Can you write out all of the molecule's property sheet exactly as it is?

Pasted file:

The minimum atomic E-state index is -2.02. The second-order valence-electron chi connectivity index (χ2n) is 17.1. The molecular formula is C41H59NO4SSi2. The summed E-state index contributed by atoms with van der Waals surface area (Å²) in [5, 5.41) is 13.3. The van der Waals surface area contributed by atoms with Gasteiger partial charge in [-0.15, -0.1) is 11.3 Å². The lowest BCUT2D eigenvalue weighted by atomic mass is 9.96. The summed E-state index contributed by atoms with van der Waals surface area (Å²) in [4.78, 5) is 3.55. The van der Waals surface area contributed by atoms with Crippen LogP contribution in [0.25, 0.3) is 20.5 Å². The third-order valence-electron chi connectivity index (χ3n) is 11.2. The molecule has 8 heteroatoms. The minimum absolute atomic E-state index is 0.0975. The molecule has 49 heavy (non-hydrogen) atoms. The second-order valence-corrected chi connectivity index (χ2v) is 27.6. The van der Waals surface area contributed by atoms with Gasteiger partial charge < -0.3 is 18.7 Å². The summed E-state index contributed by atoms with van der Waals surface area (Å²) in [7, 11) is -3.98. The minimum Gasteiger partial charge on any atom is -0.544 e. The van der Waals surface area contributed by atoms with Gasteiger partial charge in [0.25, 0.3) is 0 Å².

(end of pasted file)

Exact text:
The minimum atomic E-state index is -2.02. The second-order valence-electron chi connectivity index (χ2n) is 17.1. The molecular formula is C41H59NO4SSi2. The summed E-state index contributed by atoms with van der Waals surface area (Å²) in [5, 5.41) is 13.3. The van der Waals surface area contributed by atoms with Gasteiger partial charge in [-0.15, -0.1) is 11.3 Å². The lowest BCUT2D eigenvalue weighted by atomic mass is 9.96. The summed E-state index contributed by atoms with van der Waals surface area (Å²) in [4.78, 5) is 3.55. The van der Waals surface area contributed by atoms with Crippen LogP contribution in [0.25, 0.3) is 20.5 Å². The third-order valence-electron chi connectivity index (χ3n) is 11.2. The molecule has 8 heteroatoms. The minimum absolute atomic E-state index is 0.0975. The molecule has 49 heavy (non-hydrogen) atoms. The second-order valence-corrected chi connectivity index (χ2v) is 27.6. The van der Waals surface area contributed by atoms with Gasteiger partial charge < -0.3 is 18.7 Å². The summed E-state index contributed by atoms with van der Waals surface area (Å²) in [7, 11) is -3.98. The minimum Gasteiger partial charge on any atom is -0.544 e. The van der Waals surface area contributed by atoms with Gasteiger partial charge in [0.25, 0.3) is 0 Å².